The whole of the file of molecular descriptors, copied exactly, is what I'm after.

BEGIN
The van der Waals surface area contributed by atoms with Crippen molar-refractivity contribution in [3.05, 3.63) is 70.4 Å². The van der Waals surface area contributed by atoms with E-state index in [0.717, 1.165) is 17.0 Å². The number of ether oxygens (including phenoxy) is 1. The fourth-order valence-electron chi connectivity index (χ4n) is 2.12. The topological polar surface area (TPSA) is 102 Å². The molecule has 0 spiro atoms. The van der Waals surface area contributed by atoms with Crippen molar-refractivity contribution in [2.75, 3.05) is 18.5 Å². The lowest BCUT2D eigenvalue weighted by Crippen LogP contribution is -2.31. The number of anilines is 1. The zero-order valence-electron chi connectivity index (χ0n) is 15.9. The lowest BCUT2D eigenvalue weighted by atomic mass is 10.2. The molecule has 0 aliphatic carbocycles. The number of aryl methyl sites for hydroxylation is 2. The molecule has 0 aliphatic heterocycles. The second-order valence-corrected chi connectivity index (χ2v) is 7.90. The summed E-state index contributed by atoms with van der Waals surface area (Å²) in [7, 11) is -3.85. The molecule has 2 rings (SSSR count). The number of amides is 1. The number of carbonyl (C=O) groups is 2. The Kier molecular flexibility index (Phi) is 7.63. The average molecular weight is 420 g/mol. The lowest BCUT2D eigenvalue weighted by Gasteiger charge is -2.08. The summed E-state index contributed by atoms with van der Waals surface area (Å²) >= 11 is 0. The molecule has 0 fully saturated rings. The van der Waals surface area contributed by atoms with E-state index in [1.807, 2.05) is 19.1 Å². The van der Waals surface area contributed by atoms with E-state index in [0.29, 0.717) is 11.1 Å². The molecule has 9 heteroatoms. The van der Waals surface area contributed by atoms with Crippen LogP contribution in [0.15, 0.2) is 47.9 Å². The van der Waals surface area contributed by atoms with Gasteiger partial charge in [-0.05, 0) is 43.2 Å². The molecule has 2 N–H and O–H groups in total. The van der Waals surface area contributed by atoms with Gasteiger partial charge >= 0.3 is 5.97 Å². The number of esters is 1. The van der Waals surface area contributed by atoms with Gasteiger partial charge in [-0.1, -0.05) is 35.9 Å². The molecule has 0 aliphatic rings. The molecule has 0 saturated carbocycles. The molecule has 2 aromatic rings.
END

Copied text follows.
The van der Waals surface area contributed by atoms with Crippen molar-refractivity contribution in [3.05, 3.63) is 70.4 Å². The van der Waals surface area contributed by atoms with E-state index in [0.717, 1.165) is 17.0 Å². The number of ether oxygens (including phenoxy) is 1. The fourth-order valence-electron chi connectivity index (χ4n) is 2.12. The topological polar surface area (TPSA) is 102 Å². The molecule has 0 spiro atoms. The van der Waals surface area contributed by atoms with Crippen molar-refractivity contribution in [2.75, 3.05) is 18.5 Å². The lowest BCUT2D eigenvalue weighted by Crippen LogP contribution is -2.31. The number of anilines is 1. The zero-order valence-electron chi connectivity index (χ0n) is 15.9. The lowest BCUT2D eigenvalue weighted by atomic mass is 10.2. The molecule has 0 aliphatic carbocycles. The number of aryl methyl sites for hydroxylation is 2. The molecule has 0 aliphatic heterocycles. The second-order valence-corrected chi connectivity index (χ2v) is 7.90. The summed E-state index contributed by atoms with van der Waals surface area (Å²) in [7, 11) is -3.85. The molecule has 2 rings (SSSR count). The number of amides is 1. The number of carbonyl (C=O) groups is 2. The Kier molecular flexibility index (Phi) is 7.63. The average molecular weight is 420 g/mol. The lowest BCUT2D eigenvalue weighted by Gasteiger charge is -2.08. The summed E-state index contributed by atoms with van der Waals surface area (Å²) >= 11 is 0. The molecule has 0 fully saturated rings. The van der Waals surface area contributed by atoms with E-state index in [1.807, 2.05) is 19.1 Å². The van der Waals surface area contributed by atoms with E-state index in [0.29, 0.717) is 11.1 Å². The molecule has 9 heteroatoms. The van der Waals surface area contributed by atoms with Crippen LogP contribution in [0.15, 0.2) is 47.9 Å². The van der Waals surface area contributed by atoms with Gasteiger partial charge in [-0.05, 0) is 43.2 Å². The molecule has 2 N–H and O–H groups in total. The van der Waals surface area contributed by atoms with Gasteiger partial charge >= 0.3 is 5.97 Å². The number of esters is 1. The van der Waals surface area contributed by atoms with Gasteiger partial charge in [-0.1, -0.05) is 35.9 Å². The molecule has 0 aliphatic rings. The molecule has 0 saturated carbocycles. The molecule has 2 aromatic rings.